Thursday, October 6, 2016

Quick Sips - Shimmer #33 (October Stuff)

The October offerings from Shimmer Magazine capture a feeling of isolation. Of loneliness. The bittersweet reality of being alive, of having survived something huge, only to find that they are alone and wanting to change that. And in both stories the main characters do, do work toward a reunion, toward a community that accepts them and where they can be themselves. But the stories concentrate more on the longing than on the finding, and as such are on the sadder side, though it is only with such a lack that hope can be more fully felt, and both stories are hopeful, showing characters striving to overcome, striving to remember themselves when the world seems set on blending them into everything else. So without further delay, the reviews! 

Art by Sandro Castelli


"The Invisible Stars" by Ryan Row ( words)

This story is quite short for Shimmer but hits with a weight well above its word count, evoking isolation and longing, difference and fear, nostalgia and risk. It features an alien being who names himself Asunber crashing to Earth and having to find a way to live. To keep on, despite everything, despite the loneliness and the proximity to despair. He is faced with a task that seems impossible, to fix his downed ship for a possible return home, but mostly it's about what he does to live in a strange land, surrounded by people so unlike him. There is a lyric quality to the prose that I love and that fits right in with Shimmer, which captures this image of an alien being trying to fit in, trying to pass enough to get a job, to get money to try for repairs, while staring up into a night sky where the light pollution has washed the stars away so that he is denied even that comfort. He is left with memories and hope and the knowledge that he's not dead, that as long as he continues to try he can keep himself sane, can imagine a future that is worth fighting for. The life of Asunder is captured beautifully, the way that everything is foreign and how people treat him because he doesn't fit in, how everyone wants his story to be a tragedy, how he seeks to use that to fit in, so that people won't look too close, and yet he seems to want to be seen, to be acknowledged. It's a lovely story and one full of feeling and distance and you should definitely check it out!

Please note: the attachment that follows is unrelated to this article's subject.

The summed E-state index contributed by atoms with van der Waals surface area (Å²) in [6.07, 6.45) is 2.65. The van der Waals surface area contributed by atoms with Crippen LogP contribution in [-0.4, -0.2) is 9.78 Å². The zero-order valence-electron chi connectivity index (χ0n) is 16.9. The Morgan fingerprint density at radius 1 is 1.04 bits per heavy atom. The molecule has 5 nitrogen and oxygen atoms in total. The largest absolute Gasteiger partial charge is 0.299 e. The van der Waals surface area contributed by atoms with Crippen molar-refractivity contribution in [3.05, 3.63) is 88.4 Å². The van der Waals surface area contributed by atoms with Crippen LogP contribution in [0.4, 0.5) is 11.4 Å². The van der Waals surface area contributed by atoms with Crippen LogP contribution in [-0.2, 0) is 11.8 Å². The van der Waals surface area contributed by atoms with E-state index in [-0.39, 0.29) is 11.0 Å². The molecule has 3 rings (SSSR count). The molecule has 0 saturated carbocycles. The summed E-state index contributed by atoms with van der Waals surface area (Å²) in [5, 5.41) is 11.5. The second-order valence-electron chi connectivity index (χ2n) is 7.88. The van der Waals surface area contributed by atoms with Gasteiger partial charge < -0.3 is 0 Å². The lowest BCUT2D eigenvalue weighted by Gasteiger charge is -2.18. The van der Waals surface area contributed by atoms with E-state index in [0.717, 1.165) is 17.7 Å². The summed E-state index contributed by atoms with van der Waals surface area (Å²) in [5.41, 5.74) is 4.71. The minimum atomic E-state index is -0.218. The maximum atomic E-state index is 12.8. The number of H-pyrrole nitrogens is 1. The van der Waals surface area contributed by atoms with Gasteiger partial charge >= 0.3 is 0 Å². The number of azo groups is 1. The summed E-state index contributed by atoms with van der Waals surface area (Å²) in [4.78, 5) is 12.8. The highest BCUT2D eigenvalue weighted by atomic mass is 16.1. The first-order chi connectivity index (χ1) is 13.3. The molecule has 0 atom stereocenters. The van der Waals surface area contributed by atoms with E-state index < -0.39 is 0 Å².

"What Becomes Of the Third-Hearted" by Merc Fenn Wolfmoor ( words)

This story pairs quite well with the previous on in that both feature a heavy dose of isolation and fear, desperation bordering on despair. In this story, Morgan has survived the end of the world only to have to navigate it. Only to have to search through all the unimaginably broken and disjointed wounds of reality dying to try and find their wife and daughter. And I love how the story reveals this wasteland that is not a wasteland, that is alive and dreaming itself into reality, that seems at every turn hostile and dangerous. And for Morgan the main danger seems to be erasure, an understandable concern given the character and their gender, given the relationship they are in, that they have a child. [SPOILERS] The end of the world here in some ways has the possibility of tearing down all the barriers that Morgan faces regarding their identity, might finally allow them to be seen for what they are, but first they must escape the crushing possibility that it will simple wipe them out. That, if they don't survive, if they don't find a way to keep going, they might be rewritten, misremembered. It's something that happens often in history, people's stories altered, glossed over, erased. To me it seems that for Morgan the danger of this is manifest in an impassable wall and an erasing rain in which they might drown, never having reached those they love. And they have to reach back to the support of those who have affirmed them, who have loved them. They have to take the love that has collected in their second heart and use it to find their third, to find the tool that will allow them to overcome, to find a way forward that doesn't mean bending or breaking or drowning. It's an incredible story with a rich language and haunting landscape, but with a heart, or hearts, that beat with the power of love and hope. Go read this one!


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